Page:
With cold and flu season approaching, many of us are looking for ways to stay healthy. Everyone seems to have a bottle of hand sanitizer in their pocket at this time of year. In addition, people all over the northern hemisphere are loading up on vitamin C, echinacea and other popular natural ways to bolster the immune system. Although it is important to take certain measures like considering getting a flu vaccination and taking your vitamins, new research suggests that getting enough sleep also may be crucial to keeping your resistance high. In short, it appears that melatonin benefits the immune system, especially in the elderly.
Age-Related Changes in Immune Function
As we near the end of our lives, our bodies and organ systems slowly become less functional. This is particularly true of the immune system. In elderly people, the immune system is less able to differentiate its own cells from those of germs, leading to an increase in autoimmune diseases. T cells and macrophages begin to act more slowly, allowing infections to become more serious before they are detected by our immune cells. In addition, our antibodies simply become less effective.
The result is that elderly people are more prone to infectious diseases than any other age group. Aged people are more likely to catch illnesses such as influenza or pneumonia and tend to become more ill than a younger person with the same disease. In addition, they are more likely to die from these diseases once they catch them.
Doctors have responded to this heightened risk in a variety of ways. Elderly people are encouraged to get a few extra immunizations; minor illnesses are taken more seriously and treated aggressively in aged people. According to new research, melatonin supplements also may be an important way of boosting older immune systems.
How a Sleep Hormone Can Affect Your Immune System
The relationship between melatonin and the immune system has been known for more than a decade, although we are still learning more about how the two affect each other. Our white blood cells, which are the main player in human immune function, have melatonin receptors. This suggests that melatonin affects their function in some way. In particular, melatonin appears to stimulate the release of cytokines and other proteins that help attack an invading infection.
At the same time, melatonin acts as a powerful anti-inflammatory, helping to prevent or reverse some of the damage that occurs when the immune system attacks our own tissues. Scientists are not currently sure how melatonin can stimulate the immune system when it is needed while suppressing it when it is not needed, but it appears to have exactly this action.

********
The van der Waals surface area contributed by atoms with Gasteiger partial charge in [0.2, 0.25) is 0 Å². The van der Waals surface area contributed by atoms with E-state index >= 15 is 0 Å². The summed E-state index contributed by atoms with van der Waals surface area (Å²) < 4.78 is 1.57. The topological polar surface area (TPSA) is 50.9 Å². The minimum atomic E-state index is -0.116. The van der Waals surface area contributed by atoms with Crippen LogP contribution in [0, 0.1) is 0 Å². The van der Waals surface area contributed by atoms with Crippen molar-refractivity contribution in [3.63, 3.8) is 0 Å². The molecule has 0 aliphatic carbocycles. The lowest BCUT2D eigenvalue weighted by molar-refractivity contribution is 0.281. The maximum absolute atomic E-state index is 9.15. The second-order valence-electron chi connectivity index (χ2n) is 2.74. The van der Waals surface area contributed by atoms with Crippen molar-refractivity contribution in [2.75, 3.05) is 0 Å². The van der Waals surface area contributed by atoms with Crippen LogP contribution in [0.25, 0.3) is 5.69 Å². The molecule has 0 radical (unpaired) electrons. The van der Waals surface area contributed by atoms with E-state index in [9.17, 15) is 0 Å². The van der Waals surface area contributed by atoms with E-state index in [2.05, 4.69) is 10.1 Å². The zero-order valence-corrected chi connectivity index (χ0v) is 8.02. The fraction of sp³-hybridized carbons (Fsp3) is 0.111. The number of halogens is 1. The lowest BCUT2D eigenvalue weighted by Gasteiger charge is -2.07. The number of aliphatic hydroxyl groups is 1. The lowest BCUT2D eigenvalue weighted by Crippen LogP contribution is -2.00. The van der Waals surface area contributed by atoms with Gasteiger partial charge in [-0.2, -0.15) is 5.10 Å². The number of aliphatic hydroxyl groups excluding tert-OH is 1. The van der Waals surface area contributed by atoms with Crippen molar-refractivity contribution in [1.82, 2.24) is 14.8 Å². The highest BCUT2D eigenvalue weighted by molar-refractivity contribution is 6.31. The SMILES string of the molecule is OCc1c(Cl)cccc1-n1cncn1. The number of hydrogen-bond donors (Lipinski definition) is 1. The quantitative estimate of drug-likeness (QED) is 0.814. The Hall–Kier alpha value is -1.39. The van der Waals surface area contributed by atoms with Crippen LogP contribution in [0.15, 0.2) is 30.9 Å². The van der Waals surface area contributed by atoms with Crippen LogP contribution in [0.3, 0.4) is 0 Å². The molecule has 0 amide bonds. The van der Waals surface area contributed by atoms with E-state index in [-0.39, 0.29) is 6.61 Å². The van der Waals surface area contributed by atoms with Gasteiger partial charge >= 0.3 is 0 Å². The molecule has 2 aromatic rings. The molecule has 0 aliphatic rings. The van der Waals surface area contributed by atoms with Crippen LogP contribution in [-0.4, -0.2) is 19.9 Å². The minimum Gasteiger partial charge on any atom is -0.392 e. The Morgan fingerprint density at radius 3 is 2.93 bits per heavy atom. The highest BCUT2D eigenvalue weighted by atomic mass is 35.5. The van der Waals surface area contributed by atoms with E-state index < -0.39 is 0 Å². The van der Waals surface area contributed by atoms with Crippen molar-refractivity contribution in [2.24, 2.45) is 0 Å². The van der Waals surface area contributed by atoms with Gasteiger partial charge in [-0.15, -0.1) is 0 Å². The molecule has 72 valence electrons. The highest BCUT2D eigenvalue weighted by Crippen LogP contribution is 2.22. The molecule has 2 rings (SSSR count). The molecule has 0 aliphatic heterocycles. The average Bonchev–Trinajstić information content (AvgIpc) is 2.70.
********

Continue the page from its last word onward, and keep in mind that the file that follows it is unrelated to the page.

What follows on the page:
Study Finds Melatonin Benefits the Immune System, Especially in the Elderly
According to a new study, these immune-modulating effects are especially dramatic in elderly people. The age-related dip in immune function begins around 60 years of age. A recent study of aged mice found that they began producing more cytokines and other immune molecules in response to being given melatonin at night. In addition, their immune function could be predicted by the amount of melatonin in their bloodstreams just before bedtime, suggesting that this hormone has a variety of positive effects on immunity in elderly people.
Researchers believe that melatonin may function as a link between the circadian rhythm and the immune system, allowing these two seemingly separate systems to interact with each other. In elderly people, who have both impaired melatonin production and impaired immunity, a melatonin supplement could be extremely important for whole-body health. Indeed, melatonin has been shown to play a variety of roles in the human body — and there are likely more that we don’t know of yet.
Effects of Melatonin on Illness
The links between melatonin and immunity are not surprising to anyone familiar with the prior research on this hormone. Several former studies have found a lower incidence of infectious illness when people have a well-regulated circadian rhythm, including having ample amounts of melatonin released at night. In addition, low melatonin levels may be the reason that people are more likely to get sick when they are jet-lagged.
There is also a significant link between melatonin levels and the incidence of cancer. People who work night shifts or otherwise are deprived of melatonin over a long period of time are at significantly higher risk of certain types of cancer. This indicates a link to the immune system because cancer has been found to require oversights in our body’s most basic defenses. Because melatonin is a powerful antioxidant and DNA repair agent, it is easy to see how low levels could contribute to this feared disease.
Ultimately, getting enough sleep and taking other measures to keep a regulated circadian rhythm are both important ways to support good health. Melatonin does not just help you sleep, but also helps a variety of systems to work as they were intended. This is especially true in elderly people, who appear to be at the highest risk of low melatonin. Taking a melatonin supplement at night may not be the fountain of youth, but it appears to be extremely important in supporting a healthy lifestyle.